What inspired you to write your memoir?
My Dad kept hounding about “what happened to you in Death Valley?”, but the answer was not so simple, so I decided to write about it, from what happened to me in Death Valley to quitting my Phd, traveling to India, walking the Pacific Crest Trail … the book just naturally flowed out once I sat down to answer the question.
About your Book:
“The true story of one woman’s solo journey: 2,660 miles on foot (thru-hiking the Pacific Crest trail), 444 miles by kayak (from Whitehorse to Dawson on the Yukon River), over 15,000 miles by road, with a side trip to the Indian Himalayas. A story of exploration, transformation, and awakening.”
Crazy free immerses the reader in the author’s leap of faith to unplug and awaken. We follow her roaming tracks as she abandons the trappings of the American Dream and journeys deep into unfamiliar worlds. Down the Rabbit Hole, she will face herself alone in the desert, stretch her belief system on the path of yoga in the Indian Himalayas, build calluses on the Yukon River, emancipate her mind on the PCT and survive post-trail reintegration. And, at each step, she will have to choose: surrender to the path of magic and unconventionality or shrink back to a world of debts, jobs and social expectations.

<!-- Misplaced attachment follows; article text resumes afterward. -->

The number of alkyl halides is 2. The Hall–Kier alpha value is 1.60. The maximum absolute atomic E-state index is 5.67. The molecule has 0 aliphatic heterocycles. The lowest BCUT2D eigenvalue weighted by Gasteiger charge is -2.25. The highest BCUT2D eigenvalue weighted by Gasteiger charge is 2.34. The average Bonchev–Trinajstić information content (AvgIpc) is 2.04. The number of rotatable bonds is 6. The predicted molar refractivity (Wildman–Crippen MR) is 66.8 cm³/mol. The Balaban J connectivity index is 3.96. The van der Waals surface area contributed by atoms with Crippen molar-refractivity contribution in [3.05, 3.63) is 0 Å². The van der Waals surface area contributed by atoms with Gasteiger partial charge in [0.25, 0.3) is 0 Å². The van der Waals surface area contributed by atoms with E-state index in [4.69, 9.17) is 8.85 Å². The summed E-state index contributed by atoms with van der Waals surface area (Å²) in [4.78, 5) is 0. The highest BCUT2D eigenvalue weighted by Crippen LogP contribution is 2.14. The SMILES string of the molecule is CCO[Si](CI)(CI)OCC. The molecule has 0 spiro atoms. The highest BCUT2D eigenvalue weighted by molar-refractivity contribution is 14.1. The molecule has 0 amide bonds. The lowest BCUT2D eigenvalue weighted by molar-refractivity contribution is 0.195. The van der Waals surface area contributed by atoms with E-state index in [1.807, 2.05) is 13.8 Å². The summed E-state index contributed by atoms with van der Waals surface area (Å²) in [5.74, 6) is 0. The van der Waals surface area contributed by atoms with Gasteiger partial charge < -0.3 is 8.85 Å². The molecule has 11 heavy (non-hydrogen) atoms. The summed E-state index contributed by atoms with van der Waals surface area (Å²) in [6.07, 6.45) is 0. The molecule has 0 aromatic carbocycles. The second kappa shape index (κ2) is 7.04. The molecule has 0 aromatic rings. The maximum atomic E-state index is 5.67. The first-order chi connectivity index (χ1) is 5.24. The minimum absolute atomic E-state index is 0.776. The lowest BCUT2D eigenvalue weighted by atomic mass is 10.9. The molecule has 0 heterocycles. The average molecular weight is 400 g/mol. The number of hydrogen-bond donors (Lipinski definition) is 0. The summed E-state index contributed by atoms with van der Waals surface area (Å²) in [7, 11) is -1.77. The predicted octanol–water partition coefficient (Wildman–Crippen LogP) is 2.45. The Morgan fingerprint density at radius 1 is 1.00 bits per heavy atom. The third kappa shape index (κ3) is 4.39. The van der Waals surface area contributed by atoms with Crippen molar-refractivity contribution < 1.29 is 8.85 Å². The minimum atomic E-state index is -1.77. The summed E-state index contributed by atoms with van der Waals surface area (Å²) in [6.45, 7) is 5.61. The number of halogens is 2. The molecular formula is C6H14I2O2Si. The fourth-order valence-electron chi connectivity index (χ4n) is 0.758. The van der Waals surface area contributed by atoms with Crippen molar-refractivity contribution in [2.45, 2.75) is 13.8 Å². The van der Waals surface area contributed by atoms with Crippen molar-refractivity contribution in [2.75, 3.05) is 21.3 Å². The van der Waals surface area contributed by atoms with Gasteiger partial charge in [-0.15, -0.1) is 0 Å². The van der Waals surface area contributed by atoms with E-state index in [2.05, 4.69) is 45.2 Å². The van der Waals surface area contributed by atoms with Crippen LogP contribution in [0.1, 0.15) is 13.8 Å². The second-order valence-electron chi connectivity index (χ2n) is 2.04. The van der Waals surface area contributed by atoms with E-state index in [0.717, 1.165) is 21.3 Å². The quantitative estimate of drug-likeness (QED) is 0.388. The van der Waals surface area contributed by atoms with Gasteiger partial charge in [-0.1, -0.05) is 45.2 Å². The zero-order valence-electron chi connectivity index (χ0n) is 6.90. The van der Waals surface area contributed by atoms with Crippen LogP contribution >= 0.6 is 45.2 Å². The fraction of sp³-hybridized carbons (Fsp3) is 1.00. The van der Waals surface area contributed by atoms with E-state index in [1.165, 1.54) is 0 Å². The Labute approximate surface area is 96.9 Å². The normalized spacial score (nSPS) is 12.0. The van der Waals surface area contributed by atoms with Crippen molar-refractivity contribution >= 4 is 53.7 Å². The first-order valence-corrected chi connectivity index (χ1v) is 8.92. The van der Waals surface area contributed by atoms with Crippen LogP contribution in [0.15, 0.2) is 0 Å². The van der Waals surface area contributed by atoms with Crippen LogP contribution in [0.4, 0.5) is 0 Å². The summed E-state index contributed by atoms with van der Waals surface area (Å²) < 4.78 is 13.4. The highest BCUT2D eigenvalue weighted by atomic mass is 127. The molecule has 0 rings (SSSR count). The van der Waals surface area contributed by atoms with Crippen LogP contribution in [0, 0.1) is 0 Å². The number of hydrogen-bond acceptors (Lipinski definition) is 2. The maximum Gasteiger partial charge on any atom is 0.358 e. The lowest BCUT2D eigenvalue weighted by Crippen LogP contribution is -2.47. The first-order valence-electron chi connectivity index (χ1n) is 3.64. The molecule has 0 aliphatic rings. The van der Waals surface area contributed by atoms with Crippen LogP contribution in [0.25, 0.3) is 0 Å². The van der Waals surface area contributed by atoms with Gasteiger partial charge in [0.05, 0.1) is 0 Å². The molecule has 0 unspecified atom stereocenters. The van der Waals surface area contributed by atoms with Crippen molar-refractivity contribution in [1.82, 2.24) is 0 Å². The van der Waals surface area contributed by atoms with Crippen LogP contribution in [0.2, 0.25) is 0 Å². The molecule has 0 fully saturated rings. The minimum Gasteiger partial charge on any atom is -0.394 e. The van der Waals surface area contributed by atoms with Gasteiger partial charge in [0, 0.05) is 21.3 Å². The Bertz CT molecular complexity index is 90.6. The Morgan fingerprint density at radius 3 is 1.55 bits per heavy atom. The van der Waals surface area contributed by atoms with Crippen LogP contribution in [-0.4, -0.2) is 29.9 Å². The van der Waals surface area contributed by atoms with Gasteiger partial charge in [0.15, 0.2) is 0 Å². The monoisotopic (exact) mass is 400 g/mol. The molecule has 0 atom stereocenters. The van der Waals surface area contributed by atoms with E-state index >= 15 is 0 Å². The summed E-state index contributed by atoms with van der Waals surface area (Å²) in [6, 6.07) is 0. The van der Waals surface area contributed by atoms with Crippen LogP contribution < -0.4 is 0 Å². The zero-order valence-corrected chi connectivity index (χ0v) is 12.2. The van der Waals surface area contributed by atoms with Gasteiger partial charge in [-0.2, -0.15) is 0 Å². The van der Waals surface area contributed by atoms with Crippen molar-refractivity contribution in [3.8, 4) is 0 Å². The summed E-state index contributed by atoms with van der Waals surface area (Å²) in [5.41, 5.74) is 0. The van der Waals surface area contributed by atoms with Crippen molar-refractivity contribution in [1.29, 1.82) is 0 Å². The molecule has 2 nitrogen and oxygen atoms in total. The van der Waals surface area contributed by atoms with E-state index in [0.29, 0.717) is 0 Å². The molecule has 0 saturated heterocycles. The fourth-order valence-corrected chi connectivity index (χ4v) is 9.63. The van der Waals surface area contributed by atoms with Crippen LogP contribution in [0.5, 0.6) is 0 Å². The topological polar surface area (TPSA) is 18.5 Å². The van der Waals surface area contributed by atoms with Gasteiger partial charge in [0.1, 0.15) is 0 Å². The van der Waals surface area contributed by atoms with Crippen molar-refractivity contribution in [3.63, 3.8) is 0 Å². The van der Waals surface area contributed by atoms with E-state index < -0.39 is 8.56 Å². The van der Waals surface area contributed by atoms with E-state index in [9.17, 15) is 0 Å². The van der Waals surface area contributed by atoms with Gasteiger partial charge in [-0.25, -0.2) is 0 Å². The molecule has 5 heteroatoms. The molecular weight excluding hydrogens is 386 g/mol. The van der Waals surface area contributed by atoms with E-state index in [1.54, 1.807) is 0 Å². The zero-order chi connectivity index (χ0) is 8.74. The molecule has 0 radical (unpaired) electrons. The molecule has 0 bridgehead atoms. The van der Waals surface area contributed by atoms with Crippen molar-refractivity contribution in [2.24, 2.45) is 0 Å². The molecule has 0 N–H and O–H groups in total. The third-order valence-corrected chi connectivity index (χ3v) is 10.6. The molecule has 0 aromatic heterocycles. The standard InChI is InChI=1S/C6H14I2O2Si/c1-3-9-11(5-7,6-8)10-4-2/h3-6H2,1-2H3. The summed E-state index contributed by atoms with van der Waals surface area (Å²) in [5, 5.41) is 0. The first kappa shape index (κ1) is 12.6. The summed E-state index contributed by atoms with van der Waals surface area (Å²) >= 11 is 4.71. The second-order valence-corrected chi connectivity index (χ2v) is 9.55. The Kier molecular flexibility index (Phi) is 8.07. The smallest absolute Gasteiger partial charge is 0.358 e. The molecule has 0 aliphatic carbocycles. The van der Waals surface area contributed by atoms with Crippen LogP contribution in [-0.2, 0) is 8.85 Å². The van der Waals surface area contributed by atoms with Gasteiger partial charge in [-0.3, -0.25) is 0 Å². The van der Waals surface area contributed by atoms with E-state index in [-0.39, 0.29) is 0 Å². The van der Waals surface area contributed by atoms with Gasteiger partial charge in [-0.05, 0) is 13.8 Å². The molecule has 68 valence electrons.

How did you decide how to publish your book and where is it published through:
I wanted to self-publish my book. It seemed like a fun challenging exercise, an adventure of its own right. It was in fact a much bigger adventure than I could have imagine. My biggest yet. I published the paperback version first, on CreateSpace, and toured the West coast selling my books one at a time. I then discovered Kindle Direct Publishing, and have been doing all my own promotion online since.
How do you see writing a Memoir as different from writing other genres of books?
Writing a memoir requires the ability to be brutally honest about events, people and facts stored – most likely incorrectly – in one’s memory. It requires the willingness to be naked, vulnerable, and sometimes even ugly, to own up to one’s own mistakes and toot one’s horn with humility. But, even before that, writing a memoir requires having had enough of an interesting life to write about. Fiction requires only a vivid imagination, though I suppose having had an interesting life probably helps.
Melissa Wyld (a.k.a The Bobcat) is a feral writer. She lives off-grid in her trusty Toyota Truck. She wakes up every day to the first rays of sun illuminating the pristine wilderness she has chosen to call home for the night, cooks on a 3-oz stove made from a cat food can, nurtures a special friendship with one particular desert bee (with a severe addiction to Vermont maple syrup), grows organic sprouts on the front passenger seat, pursues adventures of the epic kind, and writes stories about them on her tailgate.
Her first book, Crazy Free, was written on the road, among the red rocks of Sedona, Arizona, in the vibrant green forests of New Hampshire, at the foot of majestic Mt. Baker in Washington, and everywhere in between. She does not currently have any plan to move back indoors.
Her next upcoming adventures are southbound thru-hikes of the Appalachian Trail (2016) and Continental Divide Trail (2017).